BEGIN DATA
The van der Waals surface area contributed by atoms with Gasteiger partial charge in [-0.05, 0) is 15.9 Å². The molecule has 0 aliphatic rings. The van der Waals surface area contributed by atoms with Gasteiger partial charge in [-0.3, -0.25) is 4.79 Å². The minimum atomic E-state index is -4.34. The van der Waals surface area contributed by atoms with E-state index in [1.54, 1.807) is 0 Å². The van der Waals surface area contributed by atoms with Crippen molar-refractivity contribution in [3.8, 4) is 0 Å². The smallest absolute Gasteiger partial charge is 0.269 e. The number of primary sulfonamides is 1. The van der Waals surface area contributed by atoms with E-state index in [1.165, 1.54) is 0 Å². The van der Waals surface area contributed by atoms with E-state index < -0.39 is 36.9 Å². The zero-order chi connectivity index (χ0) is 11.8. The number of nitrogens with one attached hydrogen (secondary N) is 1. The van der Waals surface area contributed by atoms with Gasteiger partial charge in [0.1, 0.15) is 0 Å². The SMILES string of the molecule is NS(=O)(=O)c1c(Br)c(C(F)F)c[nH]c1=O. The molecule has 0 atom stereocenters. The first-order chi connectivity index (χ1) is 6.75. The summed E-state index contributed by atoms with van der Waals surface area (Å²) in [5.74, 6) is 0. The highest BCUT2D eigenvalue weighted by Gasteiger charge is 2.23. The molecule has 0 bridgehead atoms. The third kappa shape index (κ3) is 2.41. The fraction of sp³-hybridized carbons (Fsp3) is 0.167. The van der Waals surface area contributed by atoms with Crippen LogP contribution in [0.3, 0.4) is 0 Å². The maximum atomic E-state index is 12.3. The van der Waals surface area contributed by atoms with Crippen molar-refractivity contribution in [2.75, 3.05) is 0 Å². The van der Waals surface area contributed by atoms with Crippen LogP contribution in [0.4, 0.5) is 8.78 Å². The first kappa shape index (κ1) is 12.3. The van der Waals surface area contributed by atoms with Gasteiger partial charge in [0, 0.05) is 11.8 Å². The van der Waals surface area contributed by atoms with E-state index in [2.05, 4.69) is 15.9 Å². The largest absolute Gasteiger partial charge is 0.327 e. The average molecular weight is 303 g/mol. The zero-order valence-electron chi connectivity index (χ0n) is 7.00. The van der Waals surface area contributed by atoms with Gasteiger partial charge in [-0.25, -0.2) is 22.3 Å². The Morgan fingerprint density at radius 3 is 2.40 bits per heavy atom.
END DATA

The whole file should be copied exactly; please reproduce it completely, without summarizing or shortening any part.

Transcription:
The van der Waals surface area contributed by atoms with Gasteiger partial charge in [-0.05, 0) is 15.9 Å². The molecule has 0 aliphatic rings. The van der Waals surface area contributed by atoms with Gasteiger partial charge in [-0.3, -0.25) is 4.79 Å². The minimum atomic E-state index is -4.34. The van der Waals surface area contributed by atoms with E-state index in [1.54, 1.807) is 0 Å². The van der Waals surface area contributed by atoms with Crippen molar-refractivity contribution in [3.8, 4) is 0 Å². The smallest absolute Gasteiger partial charge is 0.269 e. The number of primary sulfonamides is 1. The van der Waals surface area contributed by atoms with E-state index in [1.165, 1.54) is 0 Å². The van der Waals surface area contributed by atoms with E-state index < -0.39 is 36.9 Å². The zero-order chi connectivity index (χ0) is 11.8. The number of nitrogens with one attached hydrogen (secondary N) is 1. The van der Waals surface area contributed by atoms with Gasteiger partial charge in [0.1, 0.15) is 0 Å². The SMILES string of the molecule is NS(=O)(=O)c1c(Br)c(C(F)F)c[nH]c1=O. The molecule has 0 atom stereocenters. The first-order chi connectivity index (χ1) is 6.75. The summed E-state index contributed by atoms with van der Waals surface area (Å²) in [5.74, 6) is 0. The highest BCUT2D eigenvalue weighted by Gasteiger charge is 2.23. The molecule has 0 bridgehead atoms. The third kappa shape index (κ3) is 2.41. The fraction of sp³-hybridized carbons (Fsp3) is 0.167. The van der Waals surface area contributed by atoms with Crippen LogP contribution in [0.3, 0.4) is 0 Å². The maximum atomic E-state index is 12.3. The van der Waals surface area contributed by atoms with Crippen molar-refractivity contribution in [2.75, 3.05) is 0 Å². The van der Waals surface area contributed by atoms with Crippen LogP contribution in [0.4, 0.5) is 8.78 Å². The first kappa shape index (κ1) is 12.3. The van der Waals surface area contributed by atoms with Gasteiger partial charge in [0, 0.05) is 11.8 Å². The van der Waals surface area contributed by atoms with E-state index in [2.05, 4.69) is 15.9 Å². The largest absolute Gasteiger partial charge is 0.327 e. The average molecular weight is 303 g/mol. The zero-order valence-electron chi connectivity index (χ0n) is 7.00. The van der Waals surface area contributed by atoms with Gasteiger partial charge in [-0.25, -0.2) is 22.3 Å². The Morgan fingerprint density at radius 3 is 2.40 bits per heavy atom.